07 Apr 2020
Hans Holbein the Younger was not only one of the most important painters of the Renaissance, but he also created numerous drawings for stained glass paintings. This can be read in the catalogue of the exhibition "Lichtgestalten", which can be ordered in our Online Shop.
Hans Holbein the Younger (1497/98-1543) is the most important and influential artist who was active in the context of Swiss glass painting. Active in Basel and London, the painter is considered, alongside Albrecht Dürer, to be the main master of the Renaissance in the north. His extraordinary panel paintings and wall paintings received the highest recognition among his contemporaries and later generations. He also developed an extremely productive design activity and created drawings for letterpress, gold and silversmithing and glass painting.
A total of 400 drawings have survived by Holbein, around 25 of which are designs for stained glass windows. A further 40 to 50 drafts are attributed to his workshop, the surrounding area and successors. Holbein created the designs exclusively as pen-and-ink drawings with wash, thus avoiding hatching to a large extent and instead providing shadows and models with generous brush washings. In doing so, he masterfully succeeded in bringing out the plastic qualities of the drawn object through the contrasting alternation of light and dark, almost sculpturally enhancing its presence. It is not known for which glass painter Holbein created his designs, but there are many indications that he worked with Antoni Glaser (c. 1480/85-1551), the leading master in this field in Basel since 1510.
Holbein's earliest designs were created as early as 1517, i.e. before he joined the "Himmelzunft", when he was probably busy painting the Hertenstein House with his father in Lucerne. His design with the swineherd probably also dates from the Lucerne period. He shows the pig herder entering the scene with great strides, turning away from the picture to give the viewer an intense gaze. Meanwhile, his animals romp around an oak tree. The poor appearance with the torn trousers identifies him as part of the rural population.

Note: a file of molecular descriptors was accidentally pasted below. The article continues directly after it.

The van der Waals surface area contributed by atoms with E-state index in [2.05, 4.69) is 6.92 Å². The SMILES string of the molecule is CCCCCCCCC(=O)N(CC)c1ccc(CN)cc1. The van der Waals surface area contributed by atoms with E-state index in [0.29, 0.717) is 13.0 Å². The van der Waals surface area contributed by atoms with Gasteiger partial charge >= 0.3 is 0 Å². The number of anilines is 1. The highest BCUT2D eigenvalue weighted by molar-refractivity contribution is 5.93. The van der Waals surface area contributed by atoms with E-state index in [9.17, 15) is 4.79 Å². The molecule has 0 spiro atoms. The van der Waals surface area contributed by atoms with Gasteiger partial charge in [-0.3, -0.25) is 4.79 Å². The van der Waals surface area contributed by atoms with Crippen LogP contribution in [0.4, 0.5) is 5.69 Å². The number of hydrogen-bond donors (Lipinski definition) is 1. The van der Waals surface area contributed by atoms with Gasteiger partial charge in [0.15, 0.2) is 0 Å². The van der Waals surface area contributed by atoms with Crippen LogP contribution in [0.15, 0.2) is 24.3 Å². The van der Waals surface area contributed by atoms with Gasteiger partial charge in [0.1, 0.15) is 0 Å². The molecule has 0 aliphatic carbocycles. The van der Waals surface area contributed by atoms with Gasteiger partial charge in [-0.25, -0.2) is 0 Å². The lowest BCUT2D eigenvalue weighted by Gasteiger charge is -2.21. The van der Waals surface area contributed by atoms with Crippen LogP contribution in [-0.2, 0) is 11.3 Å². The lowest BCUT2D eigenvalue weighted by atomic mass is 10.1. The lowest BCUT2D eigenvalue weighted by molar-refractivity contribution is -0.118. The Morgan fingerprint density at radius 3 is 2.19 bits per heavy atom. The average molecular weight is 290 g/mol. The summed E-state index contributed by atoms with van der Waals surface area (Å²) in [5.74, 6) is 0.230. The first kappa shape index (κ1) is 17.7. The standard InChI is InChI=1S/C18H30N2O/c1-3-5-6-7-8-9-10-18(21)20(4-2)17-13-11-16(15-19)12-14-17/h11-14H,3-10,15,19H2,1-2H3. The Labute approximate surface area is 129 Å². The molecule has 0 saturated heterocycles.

A round arch frames the picture; at the bottom, the transition is designed like a step against which an empty shield leans. Holbein's conception of this framing architecture deserves special attention: it is positioned in front of the scene in such a way that the herder, pigs and tree are partially intersected. This creates the impression that only a small section of the room is visible through the frame, while the world behind it continues even further. Also unusual is the motif of the herder, who appears neither as a shield companion nor in the context of a larger narrative. Interpretations of the depiction as part of an episode about the Prodigal Son or the seasons would be possible, but cannot be supported by any other works for this period. The sheet shows no traces of actual use or later reworking – whether a corresponding stained glass painting was ever executed is uncertain.
Written by: Ariane Mensger, Curator Kupferstichkabinett and of the exhibition "Luminous Figures"